Three Cuts: Uptons, Harang help Braves drop Phillies
The Bros. Upton added to their place in MLB history, and in the process helped guarantee the Braves a winning record against the Phillies this season.
B.J. Upton hit a solo home run in the third inning and Justin followed with one of his own in the seventh. It was the sixth time the Upton has homered in the same game -- the most of any brothers -- and the third occurrence this season as Atlanta won 4-2 Saturday night in Philadelphia.
Here are three thoughts from a win that saw Aaron Harang cap his surprising season in style, Freddie Freeman continue his iron man run, Craig Kimbrel earn his fifth save of September (via a hire-wire act), and more.
The announcement back in March that the Braves were signing a then-35-year-old Aaron Harang -- taking the spot, and number (No. 34), of 37-year old Freddy Garcia -- wasn't met with much fanfare. After all, Harang was eight years removed from when he finished fourth in the National League Cy Young voting and was coming off a year in which he had a 5.40 ERA in 26 starts with the Mariners and Mets.
But the right-hander may have been the best $1 million the franchise spent in years.
Harang (12-12) delivered another strong outing in his season finale, allowing two runs on eight hits over 6 2/3 innings, striking out five with two walks.
The only damage he allowed was against Ryan Howard, who hit a solo home run in the second and added an RBI single in the sixth. But that should be expected, Howard is a .310/.444,/.690 hitter in 39 plate appearances vs. Harang.
With his 25th quality tart, Harang finished tied for fifth in the majors and second in the NL with and had the best ERA (3.57) of his 13-year career. He also posted his most strikeouts (161) since 2006, when he was in the second year of back-to-back 200-K years.
Maybe the most impressive aspect of Harang's year was his performances against the rival Nationals. In four starts, he had a 1.33 ERA in 27 innings, going 2-1.
The question, though, is whether we've seen the last of Harang in an Atlanta uniform?
He'll be 37 one month into the 2015 season, and after his turnaround under the tutelage of Braves pitcher whisper Roger McDowell, is going to draw more than the one-year, $1 million deal he inked for '14.
But with the uncertainty surrounding Brandon Beachy and Kris Medlen in their returns from second Tommy John surgeries, as well as the signability of Ervin Santana -- who the Braves inked for one-year at $14.1 million -- can make Harang an affordable, veteran piece in a rotation that includes Julio Teheran, Alex Wood and Mike Minor.
The case can -- and has -- been made that Harang was the most valuable player on this roster. At a minimum, he was a small investment that provided a return no one could have expected.
Playing all nine innings Saturday, Freddie Freeman has now been on the field for 1,440 on the season.
That figure is 9 1/3 more than anyone else in the majors and has the Braves first baseman within grasp of a franchise record in Sunday's season finale.
Center fielder Andruw Jones holds the Braves' record with 1,447 1/3 innings in 1999, leaving Freeman 7 2/3 innings from passing Jones.
What's been incredible about Freeman -- who joins the Giants' Hunter Pence as the only players to start all their team's games in '14 -- is that just four times has he not played the entire game.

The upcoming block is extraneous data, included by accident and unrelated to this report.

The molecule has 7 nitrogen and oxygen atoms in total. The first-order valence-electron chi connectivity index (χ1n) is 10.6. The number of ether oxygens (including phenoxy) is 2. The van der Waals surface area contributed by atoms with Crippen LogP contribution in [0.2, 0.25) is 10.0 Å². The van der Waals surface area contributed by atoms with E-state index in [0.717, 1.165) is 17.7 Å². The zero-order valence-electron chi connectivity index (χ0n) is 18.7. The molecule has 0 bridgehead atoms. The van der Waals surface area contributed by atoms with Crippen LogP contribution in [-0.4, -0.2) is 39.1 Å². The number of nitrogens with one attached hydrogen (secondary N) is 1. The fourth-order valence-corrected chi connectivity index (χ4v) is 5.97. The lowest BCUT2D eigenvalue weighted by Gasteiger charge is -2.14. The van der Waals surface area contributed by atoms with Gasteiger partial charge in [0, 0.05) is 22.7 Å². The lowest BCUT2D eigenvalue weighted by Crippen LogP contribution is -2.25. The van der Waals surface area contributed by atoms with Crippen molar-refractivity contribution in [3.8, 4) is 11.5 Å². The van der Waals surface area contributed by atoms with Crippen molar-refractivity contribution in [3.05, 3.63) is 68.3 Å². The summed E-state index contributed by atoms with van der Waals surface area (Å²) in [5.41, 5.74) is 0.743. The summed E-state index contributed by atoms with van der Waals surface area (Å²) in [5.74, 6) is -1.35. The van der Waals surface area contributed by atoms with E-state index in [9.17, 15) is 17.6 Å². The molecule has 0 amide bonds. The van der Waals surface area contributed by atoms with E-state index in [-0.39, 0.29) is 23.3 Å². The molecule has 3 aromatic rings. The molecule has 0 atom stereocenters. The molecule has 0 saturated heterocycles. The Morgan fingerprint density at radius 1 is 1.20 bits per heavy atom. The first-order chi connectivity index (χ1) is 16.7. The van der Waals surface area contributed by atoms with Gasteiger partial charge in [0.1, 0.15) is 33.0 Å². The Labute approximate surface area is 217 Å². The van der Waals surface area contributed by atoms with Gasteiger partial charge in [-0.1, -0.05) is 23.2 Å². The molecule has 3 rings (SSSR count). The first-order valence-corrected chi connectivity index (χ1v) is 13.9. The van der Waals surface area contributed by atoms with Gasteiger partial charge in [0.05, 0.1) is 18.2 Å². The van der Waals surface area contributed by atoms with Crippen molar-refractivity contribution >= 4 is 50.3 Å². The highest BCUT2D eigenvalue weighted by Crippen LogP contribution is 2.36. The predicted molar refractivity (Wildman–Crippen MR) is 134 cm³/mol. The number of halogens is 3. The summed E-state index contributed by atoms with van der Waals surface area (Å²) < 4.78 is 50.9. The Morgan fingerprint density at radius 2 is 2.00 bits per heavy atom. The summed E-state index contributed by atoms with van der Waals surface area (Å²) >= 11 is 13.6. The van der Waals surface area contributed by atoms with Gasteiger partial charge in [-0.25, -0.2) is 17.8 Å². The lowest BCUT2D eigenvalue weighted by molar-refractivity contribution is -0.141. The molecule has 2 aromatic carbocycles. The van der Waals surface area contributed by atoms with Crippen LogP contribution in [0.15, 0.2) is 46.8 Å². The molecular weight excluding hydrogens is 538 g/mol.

Freeman was pulled for a pinch hitter in the ninth inning on April 30 vs. the Marlins, removed for a pinch runner on June 25 at Houston and on Sept. 15 and Thursday's blowout loss to the Phillies was pulled to give late-game playing time to Joey Terdoslavich.
A start Sunday will make Freeman just the fourth Braves player all-time to appear in all 162 games, joining Jeff Francoeur (2006 and '07), Jones and Dale Murphy, who did it in four straight seasons from 1982-85.
Alex Wood's first full season as a major leaguer ended one start early as the left-hander was scratched from Sunday's scheduled outing with a strained left forearm.
"It's sore up near the flexor, nothing serious," Wood told reporters Saturday. "After my last start (Sept. 23 vs. the Pirates) I just woke up the next day and it was kind of barking a little bit. So I got treatment on it several days. If we were still playing (next week) I probably would just make my next start."
Wood, 23, went 11-11 with a 2.78 ERA in 35 games, making 25 starts. He struck out 170 and walked 45 in 171 2/3 innings.
Moved to the bullpen from May 9-June 8, after Gavin Floyd made his return from Tommy John surgery, Wood was at his best after he was put back in the rotation.
Over his last 17 starts, Wood had a 2.43 ERA with a .219 batting average against and struck out 107 while walking 30.
Wood's record was no where an indication of how strong he was, as he was backed by just 2.8 runs per game. That figured was the lowest of any Brave and was 1.2 runs below the MLB average.
This season proved, beyond a shadow of a doubt, that Wood is a part of the Braves long-term future in the rotation. If that makes him the next young star to earn an extension remains to be seen, but we shouldn't expect to see Wood being yo-yoed from the bullpen to the starting staff again.
Not having Wood, and David Hale not being an option after starting Thursday's loss to the Pirates, puts Sunday's finale exclusively on the bullpen.
It's unclear who we'll see on the mound, but we shouldn't expect it to be Chasen Shreve (1/3 of an inning), David Carpenter (1.0) or Craig Kimbrel -- who got his 46th save -- all of whom pitched Saturday.